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- Windows 10 restarting repeatedly after installation is a tricky and dangerous process that might end up leaving your PC inaccessible.
- A never-ending loop of the computer restarting can be inconvenient, but you've arrived at the safe zone of finding answers.
- Some of the factors that might cause this difficulty after installing Windows include the antivirus, unwanted automatic updates, hardware concerns, or a failed installation of the operating system.
- Regardless of the circumstance, we will walk you through simple troubleshooting techniques to quickly end the reboot pattern.
A never-ending loop of the computer restarting can be inconvenient, but you’ve arrived at the safe zone of finding answers.
Some of the difficulties that might cause this difficulty after installing Windows include antivirus software, unwanted updates, hardware concerns, or a botched installation of the operating system.
Regardless of the circumstance, we will walk you through simple troubleshooting techniques to quickly end the reboot loop.
Although Windows 10 offers a lot of cool, new features, it can still bring some problems, as well.
In the list below, we’re going to show you what to do if the fresh installation of Windows 10 forces your computer to reboot constantly.
What can I do if the PC reboots after installing Windows 10?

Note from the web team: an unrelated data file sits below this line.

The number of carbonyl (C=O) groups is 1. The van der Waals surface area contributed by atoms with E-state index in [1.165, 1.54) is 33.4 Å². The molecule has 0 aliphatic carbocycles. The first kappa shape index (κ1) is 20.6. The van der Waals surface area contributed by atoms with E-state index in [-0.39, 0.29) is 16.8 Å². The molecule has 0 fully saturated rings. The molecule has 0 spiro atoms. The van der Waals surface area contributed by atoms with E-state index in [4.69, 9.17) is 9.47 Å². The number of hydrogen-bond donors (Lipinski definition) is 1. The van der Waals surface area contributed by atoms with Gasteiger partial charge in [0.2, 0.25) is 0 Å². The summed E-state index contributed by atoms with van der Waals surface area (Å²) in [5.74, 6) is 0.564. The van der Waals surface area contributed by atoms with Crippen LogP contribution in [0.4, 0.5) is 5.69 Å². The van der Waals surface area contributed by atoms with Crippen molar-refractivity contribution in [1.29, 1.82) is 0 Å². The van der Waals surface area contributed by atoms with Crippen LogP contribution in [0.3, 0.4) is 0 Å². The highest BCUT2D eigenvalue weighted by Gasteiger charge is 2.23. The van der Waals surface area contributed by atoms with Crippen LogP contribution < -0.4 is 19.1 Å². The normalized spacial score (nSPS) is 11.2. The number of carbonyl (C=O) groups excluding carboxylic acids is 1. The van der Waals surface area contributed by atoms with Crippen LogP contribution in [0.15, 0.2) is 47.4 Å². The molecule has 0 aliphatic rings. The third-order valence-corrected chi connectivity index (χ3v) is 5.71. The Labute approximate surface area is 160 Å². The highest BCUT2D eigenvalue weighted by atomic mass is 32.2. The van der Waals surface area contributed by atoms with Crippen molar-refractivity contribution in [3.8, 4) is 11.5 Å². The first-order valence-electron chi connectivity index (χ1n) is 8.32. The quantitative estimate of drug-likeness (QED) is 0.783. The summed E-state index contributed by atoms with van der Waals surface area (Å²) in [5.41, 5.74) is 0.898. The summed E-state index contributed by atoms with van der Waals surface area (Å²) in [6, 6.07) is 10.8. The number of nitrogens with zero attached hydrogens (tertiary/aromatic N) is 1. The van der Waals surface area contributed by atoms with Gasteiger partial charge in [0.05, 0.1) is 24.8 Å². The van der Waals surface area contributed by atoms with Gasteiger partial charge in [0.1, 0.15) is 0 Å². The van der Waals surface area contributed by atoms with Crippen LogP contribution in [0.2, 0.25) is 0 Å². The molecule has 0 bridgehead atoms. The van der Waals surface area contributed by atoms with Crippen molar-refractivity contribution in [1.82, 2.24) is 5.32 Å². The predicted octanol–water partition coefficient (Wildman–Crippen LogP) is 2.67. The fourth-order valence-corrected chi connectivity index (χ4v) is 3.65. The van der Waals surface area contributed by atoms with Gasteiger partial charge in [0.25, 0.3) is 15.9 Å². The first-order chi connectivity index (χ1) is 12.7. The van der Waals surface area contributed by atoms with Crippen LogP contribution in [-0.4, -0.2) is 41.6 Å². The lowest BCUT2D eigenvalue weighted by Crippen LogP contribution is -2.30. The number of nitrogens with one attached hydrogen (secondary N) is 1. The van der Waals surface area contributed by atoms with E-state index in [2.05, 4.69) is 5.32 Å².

Here are a few other problems that users are facing and can be solved using our guide:
- Windows 10 continuous, endless reboot – Sometimes the PC can get stuck in an endless reboot. Try some of our solutions.
- Windows 10 reboot loop – Usually caused by a problematic update, and to fix it, you need to find and remove that update.
- Windows 10 reboot randomly – Can be caused by hardware problems, so be sure to inspect your hardware.
- Windows 10 install reboot loop – This is a common problem that can be fixed by installing Windows 10 again.
1. Check your antivirus
According to users, sometimes your antivirus can cause this problem, especially if it’s not fully compatible with Windows 10.
Many users reported that this problem occurred with Avast antivirus, but after removing it, the issue was resolved completely.
Keep in mind that you might not be able to access Windows 10 normally due to this problem, so you might have to use Safe Mode to remove Avast.
Once you enter Safe Mode, be sure to uninstall Avast or the antivirus that you’re using and check if that solves the problem.
Keep in mind that antivirus tools might leave behind certain files and registry entries that can cause the problem to reappear.
To completely remove an antivirus, it’s recommended to use a dedicated removal tool. Most antivirus companies offer dedicated removal tools for their software, so be sure to download one for your antivirus.
Once you completely remove your antivirus, check if the problem is resolved. If your antivirus was the problem, you might want to consider switching to a different antivirus solution.
One of the most compatible and trusted antivirus solutions for Windows 10 you could consider trying is ESET Internet Security.
With the multi-layered protection functionality, your PC is continuously monitored even when it is connected to the internet and blocks any malicious activity that may cause damage to your PC.
An intuitively simple interface allows you to identify security concerns at a glimpse, which can be resolved immediately from the interface, such as installing Windows updates.
2. Prevent your PC from rebooting
- Boot your computer in Safe Mode.
- Go to Search, type sysdm.cpl, and open it from the results.